I found healthy detachment is not the opposite of commitment. It simply creates space for me to choose what to commit myself to.
Sitting on the fence sometimes has much to recommend it
So it's the new year and we are told to celebrate with new resolutions, bigger goals and commitment to decisions and actions.
If you are on that express train, good luck to you; my sole aim for this year is to learn to check out for a while.
As much as it is derided by the media and politics, I have learnt there is much to be gained by sometimes sitting on the fence and witnessing life's passing traffic.
Through sheer observation, I have learnt to avoid the unnecessary pain of throwing myself blindly into an erroneous cause.
Since I can remember I have always been one to attach too easily. As a boy - probably to the contentment of my parents - I would play with my toys until the wear and tear became irreparable.
Same thing with videotapes of favourite cartoons or watching television shows. With the latter, I remember going into mourning when a much-loved show began its final episodes.
Of course, it was more apparent when it came to my human relationships. Living my early years as part of a refugee community, you might think I would have mastered the goodbye. Instead, each one carried its own distinct distress.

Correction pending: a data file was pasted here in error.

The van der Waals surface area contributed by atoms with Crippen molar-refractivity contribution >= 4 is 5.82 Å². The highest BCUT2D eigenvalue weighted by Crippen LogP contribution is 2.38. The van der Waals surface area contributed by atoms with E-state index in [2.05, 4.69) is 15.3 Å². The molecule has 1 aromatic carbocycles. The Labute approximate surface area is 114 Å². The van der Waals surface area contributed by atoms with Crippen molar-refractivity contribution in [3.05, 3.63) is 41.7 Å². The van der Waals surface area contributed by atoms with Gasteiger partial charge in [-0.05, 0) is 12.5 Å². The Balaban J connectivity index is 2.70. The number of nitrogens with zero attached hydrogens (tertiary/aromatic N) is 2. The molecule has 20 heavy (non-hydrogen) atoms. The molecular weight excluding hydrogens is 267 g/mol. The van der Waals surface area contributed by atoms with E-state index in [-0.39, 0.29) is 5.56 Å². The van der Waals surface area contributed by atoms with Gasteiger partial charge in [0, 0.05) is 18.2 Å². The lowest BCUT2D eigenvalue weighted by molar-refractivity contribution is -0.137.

As I grew older and more emotionally developed, I managed to tame my attachment streak and partly transform it to sentimentality; hence my collection of birthday cards stretching back 15 years and my frustrating knack of losing expensive items personally obtained while jealously guarding tacky mugs friends brought back from overseas jaunts.
But as a teenager, I was taught by parents and institutions such as schools, sports clubs and community groups simply to commit, the understanding being that it fosters momentum and concludes with success.
Stepping back is derided as lacking character, as disloyalty or even as unmanly.
In hindsight - and after licking my wounds a few times - I found healthy detachment is not the opposite of commitment. It simply creates the space allowing me to choose what to commit myself to.
It helps me develop and guard the personal space to make astute judgements and could be the only real antidote to the dangers of peer pressure; something just as damaging whether in school halls or trade floors.
Commitment and detachment should be taught as being complementary instead of polar opposites.
This new regime has already made me live more in the moment and appreciate each task at hand. While it cannot totally protect me from future disappointments, I am confident it will help me to bounce back quicker.
It is helping me live a more dynamic existence, allowing me the freedom both to charge forward and to step back strategically; engaging fully while simply observing life for a while.